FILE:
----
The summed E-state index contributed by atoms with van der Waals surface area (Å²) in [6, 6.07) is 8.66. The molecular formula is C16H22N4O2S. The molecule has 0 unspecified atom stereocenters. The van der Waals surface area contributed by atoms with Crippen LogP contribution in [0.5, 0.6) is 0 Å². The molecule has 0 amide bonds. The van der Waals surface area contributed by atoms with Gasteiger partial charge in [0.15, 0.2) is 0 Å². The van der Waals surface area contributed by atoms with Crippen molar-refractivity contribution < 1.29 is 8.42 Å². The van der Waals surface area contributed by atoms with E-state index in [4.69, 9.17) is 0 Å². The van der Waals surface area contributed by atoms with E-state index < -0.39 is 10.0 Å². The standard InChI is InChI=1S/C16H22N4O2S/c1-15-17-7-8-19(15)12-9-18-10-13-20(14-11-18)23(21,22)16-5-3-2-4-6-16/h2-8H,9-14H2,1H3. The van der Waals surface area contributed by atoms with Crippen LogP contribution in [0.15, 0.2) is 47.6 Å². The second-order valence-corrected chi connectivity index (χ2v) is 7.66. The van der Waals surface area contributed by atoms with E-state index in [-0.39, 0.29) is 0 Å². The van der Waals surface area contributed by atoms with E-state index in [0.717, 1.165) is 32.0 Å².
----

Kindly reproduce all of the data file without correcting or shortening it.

The summed E-state index contributed by atoms with van der Waals surface area (Å²) in [6, 6.07) is 8.66. The molecular formula is C16H22N4O2S. The molecule has 0 unspecified atom stereocenters. The van der Waals surface area contributed by atoms with Crippen LogP contribution in [0.5, 0.6) is 0 Å². The molecule has 0 amide bonds. The van der Waals surface area contributed by atoms with Gasteiger partial charge in [0.15, 0.2) is 0 Å². The van der Waals surface area contributed by atoms with Crippen molar-refractivity contribution < 1.29 is 8.42 Å². The van der Waals surface area contributed by atoms with E-state index in [4.69, 9.17) is 0 Å². The van der Waals surface area contributed by atoms with E-state index < -0.39 is 10.0 Å². The standard InChI is InChI=1S/C16H22N4O2S/c1-15-17-7-8-19(15)12-9-18-10-13-20(14-11-18)23(21,22)16-5-3-2-4-6-16/h2-8H,9-14H2,1H3. The van der Waals surface area contributed by atoms with Crippen LogP contribution in [0.15, 0.2) is 47.6 Å². The second-order valence-corrected chi connectivity index (χ2v) is 7.66. The van der Waals surface area contributed by atoms with E-state index in [-0.39, 0.29) is 0 Å². The van der Waals surface area contributed by atoms with E-state index in [0.717, 1.165) is 32.0 Å².